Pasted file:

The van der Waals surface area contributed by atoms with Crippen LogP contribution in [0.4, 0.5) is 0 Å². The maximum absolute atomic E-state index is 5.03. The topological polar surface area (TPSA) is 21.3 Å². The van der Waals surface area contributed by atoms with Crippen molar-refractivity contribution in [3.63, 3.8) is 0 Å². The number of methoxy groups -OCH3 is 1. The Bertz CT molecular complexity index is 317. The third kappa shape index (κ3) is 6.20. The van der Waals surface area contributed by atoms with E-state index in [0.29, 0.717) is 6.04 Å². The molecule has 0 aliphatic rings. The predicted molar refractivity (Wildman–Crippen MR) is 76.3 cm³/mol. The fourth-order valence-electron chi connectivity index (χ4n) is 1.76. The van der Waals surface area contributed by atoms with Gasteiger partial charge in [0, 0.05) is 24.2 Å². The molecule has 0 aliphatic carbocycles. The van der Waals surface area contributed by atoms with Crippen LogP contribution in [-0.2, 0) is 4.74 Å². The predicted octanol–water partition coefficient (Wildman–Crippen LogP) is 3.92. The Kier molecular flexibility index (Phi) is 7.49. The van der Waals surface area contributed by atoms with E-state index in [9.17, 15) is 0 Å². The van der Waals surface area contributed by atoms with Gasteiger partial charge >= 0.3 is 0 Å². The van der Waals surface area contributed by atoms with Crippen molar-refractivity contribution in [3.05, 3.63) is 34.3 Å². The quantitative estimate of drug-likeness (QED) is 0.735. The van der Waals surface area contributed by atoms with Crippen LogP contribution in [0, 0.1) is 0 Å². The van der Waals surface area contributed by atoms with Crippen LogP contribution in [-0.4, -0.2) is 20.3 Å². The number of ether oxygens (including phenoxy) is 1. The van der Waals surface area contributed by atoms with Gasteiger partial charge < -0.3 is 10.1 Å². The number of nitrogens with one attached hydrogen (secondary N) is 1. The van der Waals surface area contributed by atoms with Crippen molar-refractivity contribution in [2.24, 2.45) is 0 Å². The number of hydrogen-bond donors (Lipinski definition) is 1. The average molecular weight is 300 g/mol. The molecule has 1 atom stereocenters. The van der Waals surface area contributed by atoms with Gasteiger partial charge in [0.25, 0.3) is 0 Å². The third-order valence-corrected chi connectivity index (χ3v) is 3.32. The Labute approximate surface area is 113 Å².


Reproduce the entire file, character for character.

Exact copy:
The van der Waals surface area contributed by atoms with Crippen LogP contribution in [0.4, 0.5) is 0 Å². The maximum absolute atomic E-state index is 5.03. The topological polar surface area (TPSA) is 21.3 Å². The van der Waals surface area contributed by atoms with Crippen molar-refractivity contribution in [3.63, 3.8) is 0 Å². The number of methoxy groups -OCH3 is 1. The Bertz CT molecular complexity index is 317. The third kappa shape index (κ3) is 6.20. The van der Waals surface area contributed by atoms with E-state index in [0.29, 0.717) is 6.04 Å². The molecule has 0 aliphatic rings. The predicted molar refractivity (Wildman–Crippen MR) is 76.3 cm³/mol. The fourth-order valence-electron chi connectivity index (χ4n) is 1.76. The van der Waals surface area contributed by atoms with Gasteiger partial charge in [0, 0.05) is 24.2 Å². The molecule has 0 aliphatic carbocycles. The van der Waals surface area contributed by atoms with Crippen LogP contribution in [-0.2, 0) is 4.74 Å². The predicted octanol–water partition coefficient (Wildman–Crippen LogP) is 3.92. The Kier molecular flexibility index (Phi) is 7.49. The van der Waals surface area contributed by atoms with E-state index in [9.17, 15) is 0 Å². The van der Waals surface area contributed by atoms with Gasteiger partial charge >= 0.3 is 0 Å². The van der Waals surface area contributed by atoms with Crippen molar-refractivity contribution in [3.05, 3.63) is 34.3 Å². The quantitative estimate of drug-likeness (QED) is 0.735. The van der Waals surface area contributed by atoms with Crippen LogP contribution in [0, 0.1) is 0 Å². The van der Waals surface area contributed by atoms with Crippen LogP contribution in [-0.4, -0.2) is 20.3 Å². The number of ether oxygens (including phenoxy) is 1. The van der Waals surface area contributed by atoms with Gasteiger partial charge < -0.3 is 10.1 Å². The number of nitrogens with one attached hydrogen (secondary N) is 1. The van der Waals surface area contributed by atoms with Crippen molar-refractivity contribution in [2.24, 2.45) is 0 Å². The number of hydrogen-bond donors (Lipinski definition) is 1. The average molecular weight is 300 g/mol. The molecule has 1 atom stereocenters. The van der Waals surface area contributed by atoms with Gasteiger partial charge in [0.25, 0.3) is 0 Å². The third-order valence-corrected chi connectivity index (χ3v) is 3.32. The Labute approximate surface area is 113 Å².